International agreements for tackling climate change face many challenges. One of the knottiest is how to allocate mitigation efforts fairly across nations, without increasing the overall global cost, and without asking poor countries to accept large amounts of financial assistance that raise concerns about infringements of national sovereignty. Writing in Nature, Bauer et al.1 report an analysis of the trade-off between cost and sovereignty for various international climate policies. They conclude that sovereignty concerns can be allayed substantially with only slightly higher global costs by using a strategy in which the carbon price — the charge per tonne of carbon dioxide emissions — is varied modestly to account for each country’s ability to pay.
After decades of gridlock in climate diplomacy, the 2015 Paris agreement received support from nearly 200 countries for the collective goal of limiting global warming by the end of this century to well below 2 °C above pre-industrial levels. The key to its success was that it provided much-needed flexibility for countries to make their own nationally determined contributions to reducing greenhouse-gas emissions, instead of setting targets through a centralized treaty, as was the case for the 1997 Kyoto Protocol (go.nature.com/3oa6uvl).
By allowing countries to tailor commitments to what can realistically be delivered, the Paris approach reflects the United Nations’ equity principle of ‘common but differentiated responsibilities and respective capabilities’. It also reduces the need for financial transfer — the provision of money for poor countries to help them tackle climate change and to compensate for the negative economic consequences of mitigating global warming. Reducing this need is politically beneficial for poor countries because they sometimes perceive a heavy reliance on international financial transfer as undermining their national sovereignty. However, the Paris approach could be more expensive overall than the idealized strategy in which all countries pay a uniform carbon price, because emissions might not be reduced in the places in which it is cheapest to do this. The benefits of the Paris approach for feasibility, equity and sovereignty therefore come at the cost of economic inefficiencies.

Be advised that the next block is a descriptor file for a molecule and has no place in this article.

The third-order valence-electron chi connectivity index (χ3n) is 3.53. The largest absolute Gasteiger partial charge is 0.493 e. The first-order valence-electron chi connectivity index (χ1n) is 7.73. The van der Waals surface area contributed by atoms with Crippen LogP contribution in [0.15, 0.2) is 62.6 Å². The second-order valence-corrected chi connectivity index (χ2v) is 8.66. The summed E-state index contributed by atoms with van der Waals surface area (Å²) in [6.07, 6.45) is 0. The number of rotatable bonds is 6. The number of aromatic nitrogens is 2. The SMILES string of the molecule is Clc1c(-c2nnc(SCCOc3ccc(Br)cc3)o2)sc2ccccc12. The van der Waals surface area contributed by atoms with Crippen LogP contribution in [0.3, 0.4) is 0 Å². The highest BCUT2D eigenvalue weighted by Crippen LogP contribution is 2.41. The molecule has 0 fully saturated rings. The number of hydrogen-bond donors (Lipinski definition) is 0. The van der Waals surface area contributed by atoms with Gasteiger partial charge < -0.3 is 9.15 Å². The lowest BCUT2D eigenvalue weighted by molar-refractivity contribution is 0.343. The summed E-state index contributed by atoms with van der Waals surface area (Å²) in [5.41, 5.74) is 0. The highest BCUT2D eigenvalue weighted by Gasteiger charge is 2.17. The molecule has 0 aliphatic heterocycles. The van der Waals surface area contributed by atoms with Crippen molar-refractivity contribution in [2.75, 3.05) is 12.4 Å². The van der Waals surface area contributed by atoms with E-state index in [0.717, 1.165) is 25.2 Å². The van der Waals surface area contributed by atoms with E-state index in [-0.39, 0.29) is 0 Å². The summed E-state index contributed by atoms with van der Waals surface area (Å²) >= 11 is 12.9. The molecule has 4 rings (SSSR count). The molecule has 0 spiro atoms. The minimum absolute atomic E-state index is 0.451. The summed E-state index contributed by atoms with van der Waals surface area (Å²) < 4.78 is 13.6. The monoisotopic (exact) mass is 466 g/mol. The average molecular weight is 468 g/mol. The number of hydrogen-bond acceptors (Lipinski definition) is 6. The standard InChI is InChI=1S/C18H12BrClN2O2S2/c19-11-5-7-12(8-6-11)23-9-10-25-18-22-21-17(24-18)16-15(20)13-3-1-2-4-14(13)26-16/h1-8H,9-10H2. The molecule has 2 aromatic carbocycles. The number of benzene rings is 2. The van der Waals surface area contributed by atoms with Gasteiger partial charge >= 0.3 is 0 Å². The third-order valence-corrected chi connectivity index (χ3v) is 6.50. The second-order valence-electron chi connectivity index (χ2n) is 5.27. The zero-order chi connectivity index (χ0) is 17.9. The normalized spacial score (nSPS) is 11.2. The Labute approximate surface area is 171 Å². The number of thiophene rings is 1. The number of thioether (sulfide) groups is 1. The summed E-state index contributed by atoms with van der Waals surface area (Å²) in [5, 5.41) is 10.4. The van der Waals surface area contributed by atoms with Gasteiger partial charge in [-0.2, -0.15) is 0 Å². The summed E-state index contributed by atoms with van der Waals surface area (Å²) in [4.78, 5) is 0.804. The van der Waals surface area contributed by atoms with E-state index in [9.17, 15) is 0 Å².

Bauer et al. quantify the trade-offs between the global cost of climate mitigation (low cost equates to high economic efficiency) and the amount of international financial transfer needed (a proxy for concerns about sovereignty), to find a balance that would enable the 2 °C goal to be achieved with equitable effort-sharing — ensuring the same ratio of mitigation cost to income for all countries. The authors started by analysing two extreme policies. The first involves setting a globally uniform carbon price. This is the cheapest mitigation strategy overall, but requires large international transfer to ensure fair effort-sharing. The second policy is to have widely variable carbon prices across regions to ensure fair effort-sharing. This avoids transfers, but is less economically efficient globally.
The authors then explored a series of hybrid scenarios in between these two extremes, changing the degree of variation in regional carbon prices and calculating the international transfer required to achieve fair effort-sharing in each case. By combining and comparing these scenarios, the authors plot a curve that depicts the trade-off between global cost and financial transfers (see Fig. 3a of the paper1).
Bauer et al. show that small deviations from a globally uniform carbon price can achieve the 2 °C goal with slightly higher mitigation costs, but much lower transfers. For instance, a modest regional variation in carbon prices with a standard deviation of US$14 per tonne in 2030 leads to a negligible increase in global mitigation costs, but an 18% reduction in required transfers. This implies that it is highly possible to deliver reasonably good outcomes for equity, economic efficiency and sovereignty, if policymakers are willing to deviate modestly from the economically most efficient strategy (a uniform carbon price).